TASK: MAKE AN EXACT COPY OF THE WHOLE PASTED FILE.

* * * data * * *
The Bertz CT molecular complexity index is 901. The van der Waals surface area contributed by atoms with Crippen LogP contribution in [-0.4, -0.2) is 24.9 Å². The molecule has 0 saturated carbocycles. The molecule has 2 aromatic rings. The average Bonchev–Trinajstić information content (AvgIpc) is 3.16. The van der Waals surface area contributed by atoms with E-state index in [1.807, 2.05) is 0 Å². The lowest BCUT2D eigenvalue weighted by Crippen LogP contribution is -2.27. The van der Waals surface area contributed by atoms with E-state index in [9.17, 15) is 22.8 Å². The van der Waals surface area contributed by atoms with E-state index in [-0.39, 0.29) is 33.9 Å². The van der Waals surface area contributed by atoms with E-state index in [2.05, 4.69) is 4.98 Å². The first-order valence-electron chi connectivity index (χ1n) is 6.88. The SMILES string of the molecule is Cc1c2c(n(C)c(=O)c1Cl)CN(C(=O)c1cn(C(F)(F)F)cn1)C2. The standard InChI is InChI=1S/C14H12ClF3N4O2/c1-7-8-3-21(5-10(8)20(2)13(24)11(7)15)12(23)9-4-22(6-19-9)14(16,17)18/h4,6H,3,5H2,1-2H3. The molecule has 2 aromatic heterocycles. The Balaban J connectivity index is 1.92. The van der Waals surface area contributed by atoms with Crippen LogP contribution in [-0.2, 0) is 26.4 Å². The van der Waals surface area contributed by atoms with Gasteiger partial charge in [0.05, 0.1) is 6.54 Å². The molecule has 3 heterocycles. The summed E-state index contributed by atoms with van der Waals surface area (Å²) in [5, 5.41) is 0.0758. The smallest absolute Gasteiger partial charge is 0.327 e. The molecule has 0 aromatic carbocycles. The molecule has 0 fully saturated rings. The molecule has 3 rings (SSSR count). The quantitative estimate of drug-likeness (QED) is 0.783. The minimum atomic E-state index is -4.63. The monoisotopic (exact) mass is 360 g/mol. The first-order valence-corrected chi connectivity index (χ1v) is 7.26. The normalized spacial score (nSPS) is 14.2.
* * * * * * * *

The Bertz CT molecular complexity index is 901. The van der Waals surface area contributed by atoms with Crippen LogP contribution in [-0.4, -0.2) is 24.9 Å². The molecule has 0 saturated carbocycles. The molecule has 2 aromatic rings. The average Bonchev–Trinajstić information content (AvgIpc) is 3.16. The van der Waals surface area contributed by atoms with E-state index in [1.807, 2.05) is 0 Å². The lowest BCUT2D eigenvalue weighted by Crippen LogP contribution is -2.27. The van der Waals surface area contributed by atoms with E-state index in [9.17, 15) is 22.8 Å². The van der Waals surface area contributed by atoms with E-state index in [-0.39, 0.29) is 33.9 Å². The van der Waals surface area contributed by atoms with E-state index in [2.05, 4.69) is 4.98 Å². The first-order valence-electron chi connectivity index (χ1n) is 6.88. The SMILES string of the molecule is Cc1c2c(n(C)c(=O)c1Cl)CN(C(=O)c1cn(C(F)(F)F)cn1)C2. The standard InChI is InChI=1S/C14H12ClF3N4O2/c1-7-8-3-21(5-10(8)20(2)13(24)11(7)15)12(23)9-4-22(6-19-9)14(16,17)18/h4,6H,3,5H2,1-2H3. The molecule has 2 aromatic heterocycles. The Balaban J connectivity index is 1.92. The van der Waals surface area contributed by atoms with Crippen LogP contribution in [-0.2, 0) is 26.4 Å². The van der Waals surface area contributed by atoms with Gasteiger partial charge in [0.05, 0.1) is 6.54 Å². The molecule has 3 heterocycles. The summed E-state index contributed by atoms with van der Waals surface area (Å²) in [5, 5.41) is 0.0758. The smallest absolute Gasteiger partial charge is 0.327 e. The molecule has 0 aromatic carbocycles. The molecule has 0 fully saturated rings. The molecule has 3 rings (SSSR count). The quantitative estimate of drug-likeness (QED) is 0.783. The minimum atomic E-state index is -4.63. The monoisotopic (exact) mass is 360 g/mol. The first-order valence-corrected chi connectivity index (χ1v) is 7.26. The normalized spacial score (nSPS) is 14.2.